There is a school not run by the public school district in which it is located. It is a selective school attracting the best and the brightest students. It has a national reputation for academic excellence. Students must apply and pass an admissions test to be considered for admission. There is limited capacity. Admission is reported to be “by lottery” among qualified applicants.
The school is the International Academy. It is the pride of the community – including the district within whose borders it exists, BHSD. However, the BHSD School Board chose not to expand its 30 “seat” presence to serve more of its nearly 100 students qualified students each year. It chose not to respond even when 20 “seats” become available when Farmington dropped out of the consortium.
Even if BHSD had claimed all of the available “seats,” about half of the qualified students in BHSD would still be denied the opportunity to attend the school of their choice – the IA. How could this situation be allowed to persist for over a decade? How could a district that prides itself on providing a maximum of choice for its students deliberately fail its most academically inclined students?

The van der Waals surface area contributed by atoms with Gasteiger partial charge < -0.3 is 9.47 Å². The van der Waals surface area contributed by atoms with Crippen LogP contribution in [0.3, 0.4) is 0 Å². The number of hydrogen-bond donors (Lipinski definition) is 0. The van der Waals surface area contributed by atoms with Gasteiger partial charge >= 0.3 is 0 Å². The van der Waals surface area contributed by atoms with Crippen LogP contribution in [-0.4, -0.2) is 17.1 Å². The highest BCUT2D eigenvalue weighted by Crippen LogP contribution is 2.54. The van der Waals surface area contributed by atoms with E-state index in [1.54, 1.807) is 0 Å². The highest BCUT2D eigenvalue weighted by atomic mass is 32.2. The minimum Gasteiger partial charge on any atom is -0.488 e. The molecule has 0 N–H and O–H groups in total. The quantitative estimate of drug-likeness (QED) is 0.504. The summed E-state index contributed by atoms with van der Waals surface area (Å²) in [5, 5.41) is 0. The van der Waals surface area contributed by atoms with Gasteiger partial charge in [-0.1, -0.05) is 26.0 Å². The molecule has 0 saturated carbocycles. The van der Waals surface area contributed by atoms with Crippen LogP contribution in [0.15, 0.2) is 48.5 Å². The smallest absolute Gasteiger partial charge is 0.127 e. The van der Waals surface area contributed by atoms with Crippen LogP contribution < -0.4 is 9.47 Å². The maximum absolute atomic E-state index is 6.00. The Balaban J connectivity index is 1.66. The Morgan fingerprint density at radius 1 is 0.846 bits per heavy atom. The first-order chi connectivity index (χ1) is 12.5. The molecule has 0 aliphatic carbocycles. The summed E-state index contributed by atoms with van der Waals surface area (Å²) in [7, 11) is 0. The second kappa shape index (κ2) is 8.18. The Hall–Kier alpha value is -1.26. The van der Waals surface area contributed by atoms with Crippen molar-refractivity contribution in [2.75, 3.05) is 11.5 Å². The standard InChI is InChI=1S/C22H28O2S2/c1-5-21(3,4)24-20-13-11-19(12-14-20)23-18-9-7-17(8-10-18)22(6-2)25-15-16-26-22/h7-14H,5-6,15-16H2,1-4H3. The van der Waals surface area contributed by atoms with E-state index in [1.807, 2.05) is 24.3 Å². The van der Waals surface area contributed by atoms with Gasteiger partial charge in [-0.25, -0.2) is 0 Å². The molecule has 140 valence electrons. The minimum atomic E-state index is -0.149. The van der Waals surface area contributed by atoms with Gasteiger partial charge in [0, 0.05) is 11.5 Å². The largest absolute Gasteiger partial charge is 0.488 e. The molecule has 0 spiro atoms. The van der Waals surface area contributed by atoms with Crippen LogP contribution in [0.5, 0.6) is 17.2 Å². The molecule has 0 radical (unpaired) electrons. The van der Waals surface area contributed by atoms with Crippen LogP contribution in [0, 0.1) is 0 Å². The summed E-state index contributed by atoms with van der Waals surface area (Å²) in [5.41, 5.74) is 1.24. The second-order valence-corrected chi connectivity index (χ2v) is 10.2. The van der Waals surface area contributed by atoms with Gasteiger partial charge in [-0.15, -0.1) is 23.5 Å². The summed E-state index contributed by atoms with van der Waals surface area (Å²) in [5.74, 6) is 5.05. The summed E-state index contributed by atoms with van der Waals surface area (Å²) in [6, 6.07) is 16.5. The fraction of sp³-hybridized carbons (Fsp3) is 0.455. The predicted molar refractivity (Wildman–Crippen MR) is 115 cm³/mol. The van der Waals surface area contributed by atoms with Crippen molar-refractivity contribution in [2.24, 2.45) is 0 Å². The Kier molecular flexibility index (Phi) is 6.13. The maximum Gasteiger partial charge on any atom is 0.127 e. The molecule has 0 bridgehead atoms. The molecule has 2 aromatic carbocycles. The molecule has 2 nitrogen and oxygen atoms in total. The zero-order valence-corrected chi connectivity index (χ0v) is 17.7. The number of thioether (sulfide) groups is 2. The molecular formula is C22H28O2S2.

Apparently, high achieving students of BHSD are free to be “architects of their future” only when they are among the one third of the eligible BHSD students lucky enough to win the IA admissions lottery. Parents should not be satisfied with perpetuating a situation were luck determines their child's learning opportunity. Each child has but one opportunity to be admitted to the IA.
Until the International Baccalaureate Programme in the mainline high school has been demonstrated to provide the equivalent educational outcome, as measured by generally accepted assessment tests, parents should not be fooled by District protestations that the “IB at Bloomfield High” is the equivalent to the educational experience at the IA. Many know better. In fact, those with means who would send their children to the IA refuse to send them to Bloomfield High if their children fail to win the “lottery.”
Should BHSD continue to deny its most academically advanced students the opportunity to excel? Is it right?